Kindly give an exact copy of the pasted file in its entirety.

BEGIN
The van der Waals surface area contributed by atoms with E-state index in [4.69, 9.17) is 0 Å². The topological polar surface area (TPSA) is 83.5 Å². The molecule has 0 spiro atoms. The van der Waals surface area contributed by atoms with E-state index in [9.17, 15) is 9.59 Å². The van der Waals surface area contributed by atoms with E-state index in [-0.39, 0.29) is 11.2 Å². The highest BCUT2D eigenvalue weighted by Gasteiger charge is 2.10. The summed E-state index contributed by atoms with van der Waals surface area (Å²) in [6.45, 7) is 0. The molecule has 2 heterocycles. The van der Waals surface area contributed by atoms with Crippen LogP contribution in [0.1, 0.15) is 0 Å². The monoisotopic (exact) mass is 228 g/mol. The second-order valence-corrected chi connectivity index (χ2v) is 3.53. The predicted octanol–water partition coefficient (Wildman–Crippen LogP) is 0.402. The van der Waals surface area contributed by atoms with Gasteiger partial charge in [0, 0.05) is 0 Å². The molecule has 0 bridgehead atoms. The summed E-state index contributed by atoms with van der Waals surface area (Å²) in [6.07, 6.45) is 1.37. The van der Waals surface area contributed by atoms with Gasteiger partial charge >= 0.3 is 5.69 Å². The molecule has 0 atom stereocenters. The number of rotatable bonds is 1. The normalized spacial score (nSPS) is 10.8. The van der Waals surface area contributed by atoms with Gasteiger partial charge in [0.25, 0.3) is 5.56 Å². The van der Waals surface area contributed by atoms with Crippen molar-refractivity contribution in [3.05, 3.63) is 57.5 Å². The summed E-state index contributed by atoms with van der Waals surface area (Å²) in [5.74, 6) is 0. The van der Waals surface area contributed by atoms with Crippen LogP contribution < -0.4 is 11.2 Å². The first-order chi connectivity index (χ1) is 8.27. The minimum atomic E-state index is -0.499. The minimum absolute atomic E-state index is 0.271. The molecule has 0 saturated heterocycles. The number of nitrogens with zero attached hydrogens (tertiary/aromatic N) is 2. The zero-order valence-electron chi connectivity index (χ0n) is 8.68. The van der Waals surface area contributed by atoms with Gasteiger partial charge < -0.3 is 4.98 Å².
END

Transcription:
The van der Waals surface area contributed by atoms with E-state index in [4.69, 9.17) is 0 Å². The topological polar surface area (TPSA) is 83.5 Å². The molecule has 0 spiro atoms. The van der Waals surface area contributed by atoms with E-state index in [9.17, 15) is 9.59 Å². The van der Waals surface area contributed by atoms with E-state index in [-0.39, 0.29) is 11.2 Å². The highest BCUT2D eigenvalue weighted by Gasteiger charge is 2.10. The summed E-state index contributed by atoms with van der Waals surface area (Å²) in [6.45, 7) is 0. The molecule has 2 heterocycles. The van der Waals surface area contributed by atoms with Crippen LogP contribution in [0.1, 0.15) is 0 Å². The monoisotopic (exact) mass is 228 g/mol. The second-order valence-corrected chi connectivity index (χ2v) is 3.53. The predicted octanol–water partition coefficient (Wildman–Crippen LogP) is 0.402. The van der Waals surface area contributed by atoms with Gasteiger partial charge in [0, 0.05) is 0 Å². The molecule has 0 bridgehead atoms. The summed E-state index contributed by atoms with van der Waals surface area (Å²) in [6.07, 6.45) is 1.37. The van der Waals surface area contributed by atoms with Gasteiger partial charge >= 0.3 is 5.69 Å². The molecule has 0 atom stereocenters. The number of rotatable bonds is 1. The normalized spacial score (nSPS) is 10.8. The van der Waals surface area contributed by atoms with Gasteiger partial charge in [0.25, 0.3) is 5.56 Å². The van der Waals surface area contributed by atoms with Crippen molar-refractivity contribution in [3.05, 3.63) is 57.5 Å². The summed E-state index contributed by atoms with van der Waals surface area (Å²) in [5.74, 6) is 0. The van der Waals surface area contributed by atoms with Crippen LogP contribution < -0.4 is 11.2 Å². The first-order chi connectivity index (χ1) is 8.27. The minimum atomic E-state index is -0.499. The minimum absolute atomic E-state index is 0.271. The molecule has 0 saturated heterocycles. The number of nitrogens with zero attached hydrogens (tertiary/aromatic N) is 2. The zero-order valence-electron chi connectivity index (χ0n) is 8.68. The van der Waals surface area contributed by atoms with Gasteiger partial charge < -0.3 is 4.98 Å².